Take the Alzheimer’s disease as an example. Alzheimer’s disease is a chronic degenerative disease resulting in dementia. Symptoms like memory loss usually happen on old people. When they get older, the symptoms become severer. It is an irreversible progress. What we can do is early intervention. However, people could hardly distinguish whether their grandfather has behavior change or just in a bad mood, unless those who are trained. This prevents the early intervention. There is a project call Alzheimer’s Disease Sequencing Project, which would perform whole exome sequencing in more than 5 thousand of patients, so as to draw out genes responsible for Alzheimer’s diseases. This will be a strong supportive material in epidemiologic practice, as the local government could come up with preventing project more specifically according to the gene expressing condition of the residents.

Evolutionary, Medical, and Clinical Applications of Whole Exome Sequencing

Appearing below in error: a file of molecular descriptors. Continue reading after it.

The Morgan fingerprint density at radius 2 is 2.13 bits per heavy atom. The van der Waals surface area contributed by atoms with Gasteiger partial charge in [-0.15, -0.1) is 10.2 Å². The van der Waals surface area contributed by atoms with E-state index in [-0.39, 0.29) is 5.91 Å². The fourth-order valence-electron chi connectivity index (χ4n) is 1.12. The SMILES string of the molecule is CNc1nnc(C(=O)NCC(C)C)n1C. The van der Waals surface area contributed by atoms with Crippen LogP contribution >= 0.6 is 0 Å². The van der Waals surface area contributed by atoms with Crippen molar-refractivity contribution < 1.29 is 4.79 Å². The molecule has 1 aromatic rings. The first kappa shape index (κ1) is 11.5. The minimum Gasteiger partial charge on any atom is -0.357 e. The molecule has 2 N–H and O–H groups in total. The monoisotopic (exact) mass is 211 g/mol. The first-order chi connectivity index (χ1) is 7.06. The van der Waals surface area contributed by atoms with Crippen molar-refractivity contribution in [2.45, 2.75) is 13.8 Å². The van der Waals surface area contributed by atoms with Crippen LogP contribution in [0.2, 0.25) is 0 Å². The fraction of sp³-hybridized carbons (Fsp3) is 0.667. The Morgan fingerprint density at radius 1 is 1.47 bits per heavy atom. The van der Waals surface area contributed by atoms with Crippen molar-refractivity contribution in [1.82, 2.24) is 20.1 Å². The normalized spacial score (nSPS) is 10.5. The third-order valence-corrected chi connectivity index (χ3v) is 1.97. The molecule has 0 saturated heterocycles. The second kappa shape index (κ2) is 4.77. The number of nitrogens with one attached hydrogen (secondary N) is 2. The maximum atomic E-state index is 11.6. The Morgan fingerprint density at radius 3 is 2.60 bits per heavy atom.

Figure 2. Alzheimer’s Disease Sequencing Project.

Application in clinical practice

Evolutionary, Medical, and Clinical Applications of Whole Exome Sequencing

Figure 3. Applications of whole exome sequencing in clinic.

Diagnosis. Diagnosis is the most important process in clinical practice. It requires doctors to be familiar with symptoms, signs, laboratory indicators and imageological changes of certain diseases. Sometimes patient will misunderstand doctors’ questions, resulting in providing a confusing history to doctors. This may happen when the paitient is low-educated, delirious, or infant, probably leading to misdiagnosis. Whole exome sequencing makes great contributions in these cases. Doctors could use whole exome sequencing to diagnose and to avoid misdiagnosis. There are evidences that whole exome sequencing has been applied to pediatric department, helping to diagnose neurologic diseases in newborns and infants. Also, whole exome sequencing is used to prognose and diagnose and mosaic variegated aneuploidy syndrome by detecting CEP57 mutation.